Fall 2021 MEES Issue Studies Group

Invasive Species Management in Maryland

Outcomes of an Issue Study Group offered through the Marine Estuarine and Environmental Science Program of the University of Maryland Center for Environmental Science.


The Emerald Ash Borer is one of the invasive species studied by students in the course. Image courtesy of the Chesapeake Bay Program.

Maryland encompasses a tremendous diversity of natural communities including over 1,250 rare, threatened, and endangered species of plants and animals tracked by the Maryland Natural Heritage Program. Non-native species, however, can have significant and long-lasting negative impacts on rare and declining species and communities, causing an estimated $1.3 trillion in economic damage worldwide over the last 50 years (Diagne et al. 2021, Zenni et al. 2021) and $26 billion per year in damage in North America (Crystal-Ornela et al. 2021). Further, these calculations of economic impact are likely under estimates as they only encompass the subset of invasive species for which impacts have been quantified. This issue study group explored how invasive species ecology and research informs on-the-ground management across Maryland from the mountains to the sea. Towards this goal, we spoke with a range of organizations and managers engaged in invasive species science and management around the state. The students worked with managers to develop case studies of invasive management for specific species and management briefs on an issue related to ecosystem-wide management within Maryland’s natural communities.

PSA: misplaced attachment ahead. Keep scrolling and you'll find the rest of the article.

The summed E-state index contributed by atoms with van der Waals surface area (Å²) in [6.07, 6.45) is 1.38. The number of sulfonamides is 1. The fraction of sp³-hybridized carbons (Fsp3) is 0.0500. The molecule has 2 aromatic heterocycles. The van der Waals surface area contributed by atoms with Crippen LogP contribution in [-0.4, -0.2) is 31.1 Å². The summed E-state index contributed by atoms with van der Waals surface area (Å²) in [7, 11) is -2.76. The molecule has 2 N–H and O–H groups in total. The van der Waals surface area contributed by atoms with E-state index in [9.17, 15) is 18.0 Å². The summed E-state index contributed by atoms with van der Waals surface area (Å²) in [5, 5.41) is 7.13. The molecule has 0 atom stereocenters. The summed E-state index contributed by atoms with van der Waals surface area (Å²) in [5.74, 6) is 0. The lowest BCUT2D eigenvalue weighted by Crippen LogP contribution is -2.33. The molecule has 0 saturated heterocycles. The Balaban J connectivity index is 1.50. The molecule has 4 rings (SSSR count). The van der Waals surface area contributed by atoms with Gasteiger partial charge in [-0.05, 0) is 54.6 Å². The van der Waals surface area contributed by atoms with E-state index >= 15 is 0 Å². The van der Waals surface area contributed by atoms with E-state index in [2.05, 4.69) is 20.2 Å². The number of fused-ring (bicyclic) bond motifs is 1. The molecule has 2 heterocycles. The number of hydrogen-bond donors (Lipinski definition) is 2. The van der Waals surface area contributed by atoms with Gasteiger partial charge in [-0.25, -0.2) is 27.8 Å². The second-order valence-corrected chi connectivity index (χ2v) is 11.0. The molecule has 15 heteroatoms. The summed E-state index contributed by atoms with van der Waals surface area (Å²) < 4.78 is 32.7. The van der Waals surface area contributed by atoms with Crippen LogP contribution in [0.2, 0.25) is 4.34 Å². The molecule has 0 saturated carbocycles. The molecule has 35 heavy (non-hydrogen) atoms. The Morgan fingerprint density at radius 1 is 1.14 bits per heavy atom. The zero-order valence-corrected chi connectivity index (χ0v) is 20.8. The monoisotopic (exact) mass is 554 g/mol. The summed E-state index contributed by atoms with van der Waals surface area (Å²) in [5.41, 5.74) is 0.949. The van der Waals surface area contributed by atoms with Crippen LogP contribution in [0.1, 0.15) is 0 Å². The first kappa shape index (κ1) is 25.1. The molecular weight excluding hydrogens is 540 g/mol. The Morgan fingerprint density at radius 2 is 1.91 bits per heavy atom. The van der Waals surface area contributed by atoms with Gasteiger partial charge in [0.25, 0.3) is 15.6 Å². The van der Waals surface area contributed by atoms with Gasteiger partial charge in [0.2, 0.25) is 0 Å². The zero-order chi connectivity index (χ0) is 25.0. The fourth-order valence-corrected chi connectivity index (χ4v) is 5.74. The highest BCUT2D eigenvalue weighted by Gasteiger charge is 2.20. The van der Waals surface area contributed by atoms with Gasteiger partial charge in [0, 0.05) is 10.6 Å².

Through these efforts, we learned that:

  • Early detection is critical.
  • Innovative technologies (e.g., eDNA, imaging) are advancing monitoring capabilities.
  • Communication with stakeholders is key to control spread.
  • Cost of control is low during early establishment, but so is legislative will to act.
  • Unintended consequences in management need to be understood through research.
  • Restoration needs to be accomplished at the level of the entire community / ecosystem.

We thank managers of the Maryland Department of Natural Resources, the U.S. Coast Guard, the National Park Service, The Nature Conservancy, University of Maryland Sea Grant Extension, and academics from the University of Pittsburgh, University of Florida, Cary Institute of Ecosystem Studies, and University of Maryland Center for Environmental Science!

Learn more about the case studies and management briefs prepared by the course participants: